"Real World" Perspectives on Insulation Installation Requirements
One of the sections covered in the National Insulation Association’s (NIA) National Insulation Training Program (NITP) is "General Insulation System Installation Considerations." The objective is to understand the installation requirements for insulation materials on mechanical systems and equipment and to become familiar with application details contained in the National Commercial & Industrial Insulation Standards, published by the Midwest Insulation Contractor’s Association (MICA), and the Process Industry Practices (PIP) Best Practices guidelines.
Attendees at a recent session of the program in Houston were asked to give their "real world" perspective on the importance of understanding installation requirements.
"Ensuring that your insulation is properly installed is just as important as the insulation itself," said Chad Wade, operations manager at Distribution International in Mobile, Ala. "Poorly or incorrectly installed insulation will result in energy losses, sometimes to the point where you aren’t actually receiving any benefits from the insulation at all. Loose jacketing, improper caulking, gaps in insulation not allowing for expansion-all could result in the breakdown of the insulation, leaving the insulation inadequate."
When asked if they recommend any installation and/or accessory options that could help the integrity of the insulation system, Mark Hayes, application specialist at Armacell LLC, said that when speaking to customers he tries to "emphasize the importance of installing the insulation according to our ‘installation procedures’ in order to avoid potential problems such as condensation drip or eventual joint failure. When I show customers how to properly use our adhesive to seal the joints effectively, it is amazing how many of them are using it improperly, and by this I mean by using too much and not letting it set properly before bonding-and also by using it sparingly on the joints, which will eventually create the joints to open up. Simple things like these can create so many potential problems."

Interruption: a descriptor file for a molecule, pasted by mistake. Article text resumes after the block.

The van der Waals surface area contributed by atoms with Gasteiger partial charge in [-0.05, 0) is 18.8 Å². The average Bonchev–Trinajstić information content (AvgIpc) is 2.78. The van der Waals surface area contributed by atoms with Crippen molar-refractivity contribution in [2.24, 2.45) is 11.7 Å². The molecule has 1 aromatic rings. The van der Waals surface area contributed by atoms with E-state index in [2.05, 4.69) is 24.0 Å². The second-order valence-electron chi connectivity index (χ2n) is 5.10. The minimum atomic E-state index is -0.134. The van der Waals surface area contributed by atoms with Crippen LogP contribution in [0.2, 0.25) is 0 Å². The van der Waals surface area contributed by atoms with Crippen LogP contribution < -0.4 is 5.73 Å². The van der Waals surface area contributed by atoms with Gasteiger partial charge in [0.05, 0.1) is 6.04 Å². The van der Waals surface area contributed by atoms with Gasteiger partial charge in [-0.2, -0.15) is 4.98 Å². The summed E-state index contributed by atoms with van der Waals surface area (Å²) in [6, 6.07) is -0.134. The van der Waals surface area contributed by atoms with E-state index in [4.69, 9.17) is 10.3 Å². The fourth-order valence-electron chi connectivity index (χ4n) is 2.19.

One of the ways Armacell helps customers install insulation is by offering templates for making mitered cuts.
"It makes the job so much easier and efficient, plus it saves labor," said Hayes.
"Customers often have difficulty cutting 90’s, 45’s, or T’s and making them look like a quality installation. Using these templates makes a world of difference. The key when installing elastomeric insulations is making sure that all the procedures are followed, even if it requires a little extra time. This will prevent problems from the insulated systems, and the risk of losing a customer as a result of a poor installation."
Companies like Fibrex provide and promote guide specifications as engineering standards and practices for all their products.
"We recommend a thermal calculation be performed to determine proper insulation thickness to ensure either personnel protection or process control," said Randy Wheeler, national sales manager for Fibrex. "We also refer to the National Commercial and Industrial Insulation Standards produced by the Midwest Insulation Contractors Association as a guide for recommended industry standards of installation."
When asked if they ever experience difficulties asking for specification changes when installed performance may be at risk, Wade said, "From a distributor’s and a fabricator’s point of view, it is essential to keep up with changes in the industry. I feel that one of my biggest jobs is to ensure that I keep my customers educated on these changes. Asking for specification changes is generally not that difficult. By working with manufacturer’s reps, keeping our outside salesmen educated, and making a knowledgeable presentation to architects and owners, spec changes are fairly easy to obtain. You just need to do your homework beforehand and be able to show your customer how he will benefit from these changes."
For more information on NIA’s NITP, including class dates and locations, please contact the association at (703) 683-6422; firstname.lastname@example.org; or www.insulation.org/training.